They are called "drawn glasses" because they seem to have been drawn from a single piece of glass, both bowl and stem having been formed by drawing out with a single spiral movement. They come in many sizes, and on tall or short stems, and are nearly as early as the " waisted " ones, some fine examples of which are shown in the next Figure (119).
The drawn-bowl glasses never are knopped in the centre, like the first and third glasses in Figure 119, but they are frequently decorated with a twisted ribbon of white glass, or a twisted tear of air, while those for tavern use frequently had a bead of air introduced at the top of the stem. These choice varieties of glass were made for wealthy patrons, aa'Iio used them to drink wine from. Even in America many were in use, and in the Figure 120 can be noted many examples which did duty at Mount Vernon, when President and Madam Washington had guests to dinner. In fact all the elegant articles shown in this picture belonged to them, and it is well to note the fine glass candelabra on the top shelf, which must have been very orna mental when lighted up with candles.
The very choicest of all the glasses were engraved, most often with floral forms, sometimes with weaths of grapes and leaves. A point to be noted in the toav of glasses in Figure 118 is the extreme solidity of the stems and bases, which are very different from the slender stems of the modern wine-glasses. These old glasses were made so that they could not upset easily, ¦— avery necessary qualification in days when tem perance was far less considered than it is at the present time, and when squire, and parson too, were frequently taken from under the table, so potent had been the contents of these seemly glasses. I should call all these glasses spirit glasses, since the beer and wine-glasses all held more copious draughts. Some of the liquors and cordials which were drunk from these small glasses were imported. Among such were Clove or Caraway Waters, Oil of Venus, Oil of Hazelnuts, Parfait Amour, Essence of Tea or Coffee, Free Masons' Cordial, and many others.
Patriots aaIio chose only home-brewed "cordial waters " might, in 1766, go to Richard Deane, aaIio, at his distillery on Long Island, could supply them with Aniseed, Orange, and Clove Waters, All Fours, or the Cordial of Cordials, Golden Cordial, Cordial of Health, Royal Water, Royal Usquebaugh, Red Ratifie, Cinnamon, Cardamun, and Angelica Waters, Ros Solis, Stoughton's Elixir, Whiskey, Brandy, Rectified Spirits of Wine, as well as Aqua Mirabilis or Wonderful Water, and Aqua Coelestis, or Heavenly Water! It must have been after the perusal of this list that Benjamin Franklin wrote his "Drinker's Dictionary," consisting of many strange and curious words which signify intoxication. But though he deprecated get ting "tann'd, jagg'd, glaz'd, or crack'd," he wrote the following pretty recipe for punch:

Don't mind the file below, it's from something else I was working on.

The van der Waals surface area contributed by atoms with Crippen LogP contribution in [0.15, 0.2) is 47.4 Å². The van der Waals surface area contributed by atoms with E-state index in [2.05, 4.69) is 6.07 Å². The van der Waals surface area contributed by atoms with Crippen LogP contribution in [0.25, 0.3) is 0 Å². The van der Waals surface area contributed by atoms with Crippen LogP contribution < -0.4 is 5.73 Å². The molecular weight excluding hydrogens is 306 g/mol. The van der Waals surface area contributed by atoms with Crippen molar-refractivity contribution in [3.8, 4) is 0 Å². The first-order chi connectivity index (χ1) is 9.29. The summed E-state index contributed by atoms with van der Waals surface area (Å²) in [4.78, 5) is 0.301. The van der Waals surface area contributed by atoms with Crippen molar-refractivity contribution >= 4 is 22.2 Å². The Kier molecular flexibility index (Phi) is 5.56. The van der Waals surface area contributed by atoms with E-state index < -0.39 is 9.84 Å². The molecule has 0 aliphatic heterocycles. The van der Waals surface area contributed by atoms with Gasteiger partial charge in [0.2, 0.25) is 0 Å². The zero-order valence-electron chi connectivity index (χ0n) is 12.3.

Boy, bring a bowl of china here, Fill it with water cool and clear Decanter with Jamaica ripe, And spoon of silver, clean and bright, Sugar twice-fin'd in pieces cut, Knife, sieve and glass in order put, Bring forth the fragrant fruit, and then We 're happy till the clock strikes ten.
English Gold Decorated Glass Ground Tumhlers with Cut Bases
For the drinking of punch in England, and the more popular flip in this country, came a glass of generous size, which was capable of holding nearly a quart. Cider mugs were often made of pottery, though no doubt it was often partaken of from flip glasses, par ticularly if it was " royal mulled " or " damasked." Molasses, spruce, and persimmon beer were some of the temperance drinks of the day, while tiff, Sampson, and botch potch are but a few of the mixed condi ments. Israel Acrelius, in his " History of New Sweden," 1758, mentions half a hundred beverages now no longer recognised by name or taste.